Now that 2015 is behind us, money managers are noticing a significant shift in the way clients managed their money last year. As a group, these individual investors put more into so-called passive funds and withdrew from active funds.
This comes at a time when active funds are coming under increased scrutiny for the fees they charge, effectively for the expertise of a hopefully experienced fund manager who will use research and skill in an attempt to beat the market. But it also comes after a year that provided proof that stocks don’t always go up.
It’s a question worth considering but it’s also one that may not yield a simple answer. Here are some factors to consider:
Are you an active investor? In the simplest terms, actively-managed funds may often be good for the more passive investors who want to invest and forget it. One of the things you’re paying for in an active fund is a quick, informed response to changes in market conditions. So, for example if you’re investing strategy is based on the major blue-chip stocks and then the Dow Jones Industrial Average starts to tank, a passive fund indexed to the Dow would pretty much follow course, while the active fund manager might change strategy. This active approach can be good for individual investors who don’t want to have to “babysit” their stocks.
What are your goals and what is your time frame? Are you seeking to buy and hold for a retirement that is years in the future? Or, are you trying to make a quick profit? Here at Wyatt we talk often about the benefits of buying and holding for the long term. If that is your plan, passive funds may work fine for you. We know that, although markets rise and fall, over time they go up. So should passive funds if you hold them long enough. On the other hand, if you’re trying to beat the market, you may need some assistance.
You don’t always get what you pay for. Of course, one of the best reasons to go with an active fund, in theory at least, is that you’re paying for a skilled investor. But buyer beware: Not all actively-managed funds perform well in all circumstances. In truth, there is a huge range in price and performance among active funds and even a single fund will typically have up years and down years. So, even if you’re looking for an investment tool that will work for you, you’ll have to do a lot of research up front to understand what you’re buying and the value you’re getting.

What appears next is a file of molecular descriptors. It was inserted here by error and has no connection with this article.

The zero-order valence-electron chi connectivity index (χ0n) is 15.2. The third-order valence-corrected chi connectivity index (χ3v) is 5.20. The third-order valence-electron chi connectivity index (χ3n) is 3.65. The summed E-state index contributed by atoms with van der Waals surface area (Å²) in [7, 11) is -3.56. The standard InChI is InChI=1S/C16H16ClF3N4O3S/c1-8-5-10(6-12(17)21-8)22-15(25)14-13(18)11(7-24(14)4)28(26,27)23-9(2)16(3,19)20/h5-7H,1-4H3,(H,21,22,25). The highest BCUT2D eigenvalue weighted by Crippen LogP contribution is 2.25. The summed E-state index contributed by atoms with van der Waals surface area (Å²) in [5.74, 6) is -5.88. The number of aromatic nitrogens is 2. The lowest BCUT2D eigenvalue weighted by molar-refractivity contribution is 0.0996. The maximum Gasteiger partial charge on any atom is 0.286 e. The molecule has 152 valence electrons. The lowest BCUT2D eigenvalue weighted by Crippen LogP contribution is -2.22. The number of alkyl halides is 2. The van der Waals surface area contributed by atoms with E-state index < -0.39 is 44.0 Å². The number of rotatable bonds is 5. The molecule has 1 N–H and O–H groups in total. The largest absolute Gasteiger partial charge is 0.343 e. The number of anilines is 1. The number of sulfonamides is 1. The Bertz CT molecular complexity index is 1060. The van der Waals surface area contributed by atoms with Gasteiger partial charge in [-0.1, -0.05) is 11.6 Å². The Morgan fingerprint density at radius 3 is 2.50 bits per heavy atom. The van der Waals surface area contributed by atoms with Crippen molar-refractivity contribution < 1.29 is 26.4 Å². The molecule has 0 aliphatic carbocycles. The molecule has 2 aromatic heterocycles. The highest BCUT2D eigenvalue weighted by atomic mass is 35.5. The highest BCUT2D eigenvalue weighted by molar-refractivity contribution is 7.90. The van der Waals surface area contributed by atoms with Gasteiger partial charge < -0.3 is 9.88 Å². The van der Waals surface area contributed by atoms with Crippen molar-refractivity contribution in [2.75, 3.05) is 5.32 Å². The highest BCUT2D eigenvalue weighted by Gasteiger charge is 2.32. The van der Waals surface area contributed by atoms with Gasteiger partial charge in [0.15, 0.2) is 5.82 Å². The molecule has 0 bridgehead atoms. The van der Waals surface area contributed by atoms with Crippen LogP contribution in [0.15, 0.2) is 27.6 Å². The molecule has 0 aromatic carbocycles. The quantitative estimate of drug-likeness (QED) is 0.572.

Diversification is important. Much more important than the type of any individual fund that you buy, is that you don’t but all your metaphorical eggs (dollars) in the same basket (funds). The best portfolios are diversified by investment tools and sectors. Ideally, once you’ve determined your own personal appetite for stocks, you should invest in a variety of stocks and/or funds, not a single fund.
A combination of active funds and passive funds could be a smart way of diversifying but you should also think about the sectors that interest you. A combination of funds focused on small caps, large caps and emerging markets will bring diversity even if the individual funds are all passive.
In short, while it is worth contemplating the pros and cons of active funds and passive funds, it is critical to understand that you can find a lot of winners and losers in both buckets. And for that reason, even the most passive investor will have to do a fair amount of research up front.
If you are willing to pay for investment expertise and guidance, make sure you are paying a fair price for a good product. If you prefer the lower-cost passive route, understand that it takes work to build a portfolio that you won’t have to monitor daily – and it may take time to see rewards. That’s not always a bad thing. Slow and steady really can win the race.
This Is Making Ordinary People Rich
Ordinary people across America are getting insanely rich. Take Gladys Holm. She never earned more than $15,000 a year as a secretary. But by making one simple move, she was able to leave an $18 million fortune to a children’s hospital when she died. There’s many more just like her.